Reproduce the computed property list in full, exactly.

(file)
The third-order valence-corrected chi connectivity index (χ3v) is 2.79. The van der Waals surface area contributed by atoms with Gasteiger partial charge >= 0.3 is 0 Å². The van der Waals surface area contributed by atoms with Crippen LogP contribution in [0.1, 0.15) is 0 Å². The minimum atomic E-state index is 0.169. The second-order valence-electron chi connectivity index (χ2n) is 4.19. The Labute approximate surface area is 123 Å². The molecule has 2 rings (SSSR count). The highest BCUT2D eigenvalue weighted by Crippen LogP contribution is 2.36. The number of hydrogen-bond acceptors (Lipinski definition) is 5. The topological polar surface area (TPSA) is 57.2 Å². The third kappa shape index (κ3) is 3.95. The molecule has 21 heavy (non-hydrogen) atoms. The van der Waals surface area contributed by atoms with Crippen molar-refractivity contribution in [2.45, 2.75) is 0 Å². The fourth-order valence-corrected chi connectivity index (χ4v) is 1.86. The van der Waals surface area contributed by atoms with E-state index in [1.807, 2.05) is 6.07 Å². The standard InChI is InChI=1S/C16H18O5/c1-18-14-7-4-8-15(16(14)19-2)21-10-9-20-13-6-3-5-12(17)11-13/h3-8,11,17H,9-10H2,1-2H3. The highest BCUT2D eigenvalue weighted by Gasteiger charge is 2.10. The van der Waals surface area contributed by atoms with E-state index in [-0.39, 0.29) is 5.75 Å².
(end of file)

The third-order valence-corrected chi connectivity index (χ3v) is 2.79. The van der Waals surface area contributed by atoms with Gasteiger partial charge >= 0.3 is 0 Å². The van der Waals surface area contributed by atoms with Crippen LogP contribution in [0.1, 0.15) is 0 Å². The minimum atomic E-state index is 0.169. The second-order valence-electron chi connectivity index (χ2n) is 4.19. The Labute approximate surface area is 123 Å². The molecule has 2 rings (SSSR count). The highest BCUT2D eigenvalue weighted by Crippen LogP contribution is 2.36. The number of hydrogen-bond acceptors (Lipinski definition) is 5. The topological polar surface area (TPSA) is 57.2 Å². The third kappa shape index (κ3) is 3.95. The molecule has 21 heavy (non-hydrogen) atoms. The van der Waals surface area contributed by atoms with Crippen molar-refractivity contribution in [2.45, 2.75) is 0 Å². The fourth-order valence-corrected chi connectivity index (χ4v) is 1.86. The van der Waals surface area contributed by atoms with E-state index in [1.807, 2.05) is 6.07 Å². The standard InChI is InChI=1S/C16H18O5/c1-18-14-7-4-8-15(16(14)19-2)21-10-9-20-13-6-3-5-12(17)11-13/h3-8,11,17H,9-10H2,1-2H3. The highest BCUT2D eigenvalue weighted by Gasteiger charge is 2.10. The van der Waals surface area contributed by atoms with E-state index in [-0.39, 0.29) is 5.75 Å².